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Chief prosecution hampering release

Since the name of our accounting employee Emre İper, whose phone has been proven many times not to have ByLock on it, was not sent by Istanbul Chief Prosecution to the court, he was not released.
Yayınlanma tarihi: 29 Aralık 2017 Cuma, 18:31

[Haber görseli]Our newspaper’s lawyers today applied to Istanbul Serious Crime Court No 27 for the release of our accounting employee Emre İper, one of 11,480 people identified by Ankara Republic Chief Prosecution to have been routed involuntarily to ByLock IPs due to using programmes into which the “Purple Brain” program has been inserted. İper was not released because Istanbul Republic Chief Prosecution had not supplied the court with the list forwarded by Ankara Republic Chief Prosecution. From what has been gleaned, the list appears to have been sent from Ankara, but Istanbul Republic Chief Prosecution will break the list down by applicable court and then send it. On the other hand, Felicity Party Istanbul Provincial Administrative Board Member Mustafa Yaman, Attorney-at-Law, who was in detention charged with being a ByLock user, has been released with his name appearing on the updated ByLock list.

 Our accounting employee Emre İper was arrested on 6 April at the behest of Yasemin Baba, one of the prosecutors who drafted the Cumhuriyet trial indictment. Prosecutor Baba sought a detention order on the charge of being a ByLock user against İper, whom she had not summoned to give a statement until his arrest as part of an investigation launched in 2016 by Ankara Republic Chief Prosecution. Istanbul Penal Judgeship of the Peace No 12 judge, Ömer Harun Özbek, then detained İper on the basis of a three-line briefing by the Anti-Smuggling and Organised Crime Department Headship. With İper having noticed prior to his detention that his name and phone number were included as a “ByLock user” in the Cumhuriyet indictment, he had a backup made of his phone. Even though the backup is in the investigation file, prosecutor Baba commissioned absolutely no report into İper’s phone.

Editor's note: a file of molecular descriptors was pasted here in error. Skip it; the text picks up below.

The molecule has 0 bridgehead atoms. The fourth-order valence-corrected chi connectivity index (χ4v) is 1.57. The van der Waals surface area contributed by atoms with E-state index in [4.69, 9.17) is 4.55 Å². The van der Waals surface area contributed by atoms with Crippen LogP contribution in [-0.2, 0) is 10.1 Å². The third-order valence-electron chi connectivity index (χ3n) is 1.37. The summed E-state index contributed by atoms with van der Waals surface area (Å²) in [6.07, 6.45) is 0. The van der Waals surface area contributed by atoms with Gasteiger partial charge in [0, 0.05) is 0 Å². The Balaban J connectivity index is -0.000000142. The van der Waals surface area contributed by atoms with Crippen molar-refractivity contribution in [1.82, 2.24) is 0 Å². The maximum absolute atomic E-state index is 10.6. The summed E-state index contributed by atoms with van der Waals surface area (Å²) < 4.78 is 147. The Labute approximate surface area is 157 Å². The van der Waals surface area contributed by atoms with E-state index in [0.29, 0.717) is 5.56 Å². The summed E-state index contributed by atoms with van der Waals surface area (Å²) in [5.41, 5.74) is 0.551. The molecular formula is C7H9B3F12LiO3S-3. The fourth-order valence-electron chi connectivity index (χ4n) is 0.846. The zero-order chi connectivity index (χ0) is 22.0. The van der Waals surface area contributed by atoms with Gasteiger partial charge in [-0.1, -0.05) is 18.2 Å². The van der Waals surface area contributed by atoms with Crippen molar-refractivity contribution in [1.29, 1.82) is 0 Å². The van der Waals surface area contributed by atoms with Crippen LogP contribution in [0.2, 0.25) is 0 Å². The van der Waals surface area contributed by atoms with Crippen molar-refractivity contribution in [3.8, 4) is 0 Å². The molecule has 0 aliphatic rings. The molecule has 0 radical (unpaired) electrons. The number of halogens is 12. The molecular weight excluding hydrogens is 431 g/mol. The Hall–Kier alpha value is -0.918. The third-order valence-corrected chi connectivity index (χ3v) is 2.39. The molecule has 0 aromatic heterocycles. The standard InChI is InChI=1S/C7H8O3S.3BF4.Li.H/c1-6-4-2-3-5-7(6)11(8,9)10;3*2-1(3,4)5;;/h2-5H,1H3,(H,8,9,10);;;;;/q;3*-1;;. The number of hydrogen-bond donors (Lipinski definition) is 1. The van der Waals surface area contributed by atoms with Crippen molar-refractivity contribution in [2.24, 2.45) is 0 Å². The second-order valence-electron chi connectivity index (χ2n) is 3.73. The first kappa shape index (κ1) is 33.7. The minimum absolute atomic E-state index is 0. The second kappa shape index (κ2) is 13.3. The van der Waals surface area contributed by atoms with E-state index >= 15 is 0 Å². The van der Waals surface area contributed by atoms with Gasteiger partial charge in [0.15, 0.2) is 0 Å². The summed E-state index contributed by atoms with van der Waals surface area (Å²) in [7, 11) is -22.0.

In reaction to this, an expert option from judicial IT expert Koray Peksayar was procured by our paper’s lawyers into the backup of İper’s phone. It was stated in the opinion that no trace had been detected of ByLock having been installed or installed and deleted on İper’s phone. This opinion was also submitted to prosecutor Baba at the investigation stage. However, despite this report, prosecutor Baba alleged in the indictment she drafted that İper was a FETO member. Following joinder of the trial filed against İper with the Cumhuriyet trial, the judicial IT engineer Tuncay Beşikçi, who had made an examination of the backup of İper’s phone, was heard at the hearing as a witness. Beşikçi, stating that İper had not set up the ByLock program, said, “He was routed through a music program called Freezy. The people who made this routing have FETO ties.” Beşikçi noted that to identify real ByLock users, it was necessary to check whether there was a “Purple Brain” record before ByLock. Despite Beşikçi’s testimony, the bench of Istanbul Serious Crime Court No 27 presided over by Abdurrahman Orkun Dağ did not release İper. The bench requested another expert’s report into İper’s phone at the second hearing on 11 September, but, as the report had not entered the file despite the passage of three months, the extension of İper’s detention was also ordered at the fifth hearing heard a few days ago.

 http://www.cumhuriyet.com.tr/haber/turkiye/894615/Ozgurluge_bassavcilik_engeli.html

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